Ms. Bravo-Smith

Manuela Bravo-Smith

Senior Designer - Hospitality

Carrier Johnson + Culture

From a very young age, as early as five or six-years-old, Manuela Bravo-Smith knew she wanted to become an architect. Born in Mexico City and raised in Guadalajara, Mexico, Ms. Bravo-Smith has experienced the tangible and visual contrast between communities through time. Through travel and contact with various cultures, she has had the opportunity to reflect on how others see and experience new places. She has been influenced by her parentís background: her motherís simple and calm farm lifestyle, and her fatherís demanding career as a civil engineer in what was the biggest city in the world at the time.

After completing a five-year architectural degree program from the Guadalajara Universityís CUAAD (University Center of Art, Architecture and Design) in 1997, Ms. Bravo-Smith began her professional journey from working at job sites to a project management position at an international engineering company, and finally to her current position with Carrier Johnson + CULTURE.

The journey also led her to leave her native Mexico for Monterey in 2002, and then to San Diego in 2004. Working with well-established and respected architectural firms, Ms. Bravo-Smith has been exposed to a variety of domestic and international projects, ranging in building type from hospitality and mixed-use residential to corporate. While maintaining her architectural background she segued into the interior design field, and has been focused primarily on the hospitality sector since 2009.

Working on four- and five-star hotel projects, Ms. Bravo-Smith works to elicit a unique personality for each project, rooting the design of each in the regional environment and historical context.

Please visit http://www.carrierjohnson.com for more information.

Ms. Bravo-Smith can be contacted at 619-239-2353 or web@carrierjohnson.com

Coming Up In The April Online Hotel Business Review




Feature Focus
Guest Service: The Personalized Experience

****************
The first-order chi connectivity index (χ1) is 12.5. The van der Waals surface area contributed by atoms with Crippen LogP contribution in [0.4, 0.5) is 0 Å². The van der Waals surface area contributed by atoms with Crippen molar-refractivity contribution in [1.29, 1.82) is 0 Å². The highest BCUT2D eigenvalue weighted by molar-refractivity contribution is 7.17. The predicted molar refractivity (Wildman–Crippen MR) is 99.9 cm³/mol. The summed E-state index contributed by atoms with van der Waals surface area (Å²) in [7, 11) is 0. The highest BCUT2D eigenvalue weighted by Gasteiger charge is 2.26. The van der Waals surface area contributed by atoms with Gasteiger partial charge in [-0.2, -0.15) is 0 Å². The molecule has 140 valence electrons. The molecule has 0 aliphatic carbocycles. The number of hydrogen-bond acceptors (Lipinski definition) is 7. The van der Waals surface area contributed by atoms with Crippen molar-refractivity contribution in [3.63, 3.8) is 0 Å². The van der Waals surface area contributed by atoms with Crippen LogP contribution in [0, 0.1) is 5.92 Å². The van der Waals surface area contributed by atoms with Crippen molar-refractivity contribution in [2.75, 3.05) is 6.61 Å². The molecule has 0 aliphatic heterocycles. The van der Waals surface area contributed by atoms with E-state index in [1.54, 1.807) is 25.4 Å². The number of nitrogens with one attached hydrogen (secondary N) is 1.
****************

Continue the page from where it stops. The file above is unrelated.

In the not-too-distant future, when guests arrive at a hotel, they will check themselves in using a kiosk in the lobby, by- passing a stop at the front desk. When they call room service to order food, it will be from a hotel mobile tablet, practically eliminating any contact with friendly service people. Though these inevitable developments will likely result in delivered to their door by a robot. When they visit a restaurant, their orders will be placed and the bill will be paid some staff reduction, there is a silver lining Ė all the remaining hotel staff can be laser-focused on providing guests with the best possible service available. And for most guests, that means being the beneficiary of a personalized experience from the hotel. According to a recent Yahoo survey, 78 percent of hotel guests expressed a desire for some kind of personalization. They are seeking services that not only make them feel welcomed, but valued, and cause them to feel good about themselves. Hotels must strive to establish an emotional bond with their guests, the kind of bond that creates guest loyalty and brings them back time and again. But providing personalized service is more than knowing your guests by name. Itís leaving a bottle of wine in the room of a couple celebrating their anniversary, or knowing which guest enjoys having a fresh cup of coffee brought to their room as part of a wake-up call. Itís the small, thoughtful, personal gestures that matter most and produce the greatest effect. The April issue of the Hotel Business Review will document what some leading hotels are doing to cultivate and manage guest satisfaction in their operations.